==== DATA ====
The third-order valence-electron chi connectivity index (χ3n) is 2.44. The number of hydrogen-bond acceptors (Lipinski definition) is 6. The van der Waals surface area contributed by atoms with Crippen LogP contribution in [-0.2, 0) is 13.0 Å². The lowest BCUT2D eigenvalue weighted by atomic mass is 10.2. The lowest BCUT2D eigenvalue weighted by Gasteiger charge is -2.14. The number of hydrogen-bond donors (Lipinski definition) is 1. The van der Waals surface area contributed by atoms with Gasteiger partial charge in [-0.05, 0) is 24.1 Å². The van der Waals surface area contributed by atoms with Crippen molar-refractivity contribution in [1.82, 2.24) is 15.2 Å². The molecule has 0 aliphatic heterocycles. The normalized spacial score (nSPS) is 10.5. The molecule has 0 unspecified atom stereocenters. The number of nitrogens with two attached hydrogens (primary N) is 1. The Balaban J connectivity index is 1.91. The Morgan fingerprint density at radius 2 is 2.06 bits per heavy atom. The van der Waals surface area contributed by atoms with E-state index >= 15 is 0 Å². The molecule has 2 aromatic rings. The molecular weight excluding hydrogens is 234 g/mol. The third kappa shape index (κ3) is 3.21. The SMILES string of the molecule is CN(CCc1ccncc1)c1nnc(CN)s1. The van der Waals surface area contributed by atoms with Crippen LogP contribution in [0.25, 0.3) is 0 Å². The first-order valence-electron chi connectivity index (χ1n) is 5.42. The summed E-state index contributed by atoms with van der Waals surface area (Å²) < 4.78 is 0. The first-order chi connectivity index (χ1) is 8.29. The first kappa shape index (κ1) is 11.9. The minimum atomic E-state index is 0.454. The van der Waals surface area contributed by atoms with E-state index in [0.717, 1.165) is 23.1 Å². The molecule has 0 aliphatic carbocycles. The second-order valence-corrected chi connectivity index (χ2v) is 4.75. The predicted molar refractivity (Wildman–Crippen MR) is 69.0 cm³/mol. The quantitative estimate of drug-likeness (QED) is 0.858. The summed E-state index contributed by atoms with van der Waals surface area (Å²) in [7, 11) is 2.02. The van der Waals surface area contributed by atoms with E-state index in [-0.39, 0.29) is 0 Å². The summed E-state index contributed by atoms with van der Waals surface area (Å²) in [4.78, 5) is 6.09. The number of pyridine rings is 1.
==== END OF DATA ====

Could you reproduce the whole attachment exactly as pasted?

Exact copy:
The third-order valence-electron chi connectivity index (χ3n) is 2.44. The number of hydrogen-bond acceptors (Lipinski definition) is 6. The van der Waals surface area contributed by atoms with Crippen LogP contribution in [-0.2, 0) is 13.0 Å². The lowest BCUT2D eigenvalue weighted by atomic mass is 10.2. The lowest BCUT2D eigenvalue weighted by Gasteiger charge is -2.14. The number of hydrogen-bond donors (Lipinski definition) is 1. The van der Waals surface area contributed by atoms with Gasteiger partial charge in [-0.05, 0) is 24.1 Å². The van der Waals surface area contributed by atoms with Crippen molar-refractivity contribution in [1.82, 2.24) is 15.2 Å². The molecule has 0 aliphatic heterocycles. The normalized spacial score (nSPS) is 10.5. The molecule has 0 unspecified atom stereocenters. The number of nitrogens with two attached hydrogens (primary N) is 1. The Balaban J connectivity index is 1.91. The Morgan fingerprint density at radius 2 is 2.06 bits per heavy atom. The van der Waals surface area contributed by atoms with E-state index >= 15 is 0 Å². The molecule has 2 aromatic rings. The molecular weight excluding hydrogens is 234 g/mol. The third kappa shape index (κ3) is 3.21. The SMILES string of the molecule is CN(CCc1ccncc1)c1nnc(CN)s1. The van der Waals surface area contributed by atoms with Crippen LogP contribution in [0.25, 0.3) is 0 Å². The first-order valence-electron chi connectivity index (χ1n) is 5.42. The summed E-state index contributed by atoms with van der Waals surface area (Å²) < 4.78 is 0. The first-order chi connectivity index (χ1) is 8.29. The first kappa shape index (κ1) is 11.9. The minimum atomic E-state index is 0.454. The van der Waals surface area contributed by atoms with E-state index in [0.717, 1.165) is 23.1 Å². The molecule has 0 aliphatic carbocycles. The second-order valence-corrected chi connectivity index (χ2v) is 4.75. The predicted molar refractivity (Wildman–Crippen MR) is 69.0 cm³/mol. The quantitative estimate of drug-likeness (QED) is 0.858. The summed E-state index contributed by atoms with van der Waals surface area (Å²) in [7, 11) is 2.02. The van der Waals surface area contributed by atoms with E-state index in [-0.39, 0.29) is 0 Å². The summed E-state index contributed by atoms with van der Waals surface area (Å²) in [4.78, 5) is 6.09. The number of pyridine rings is 1.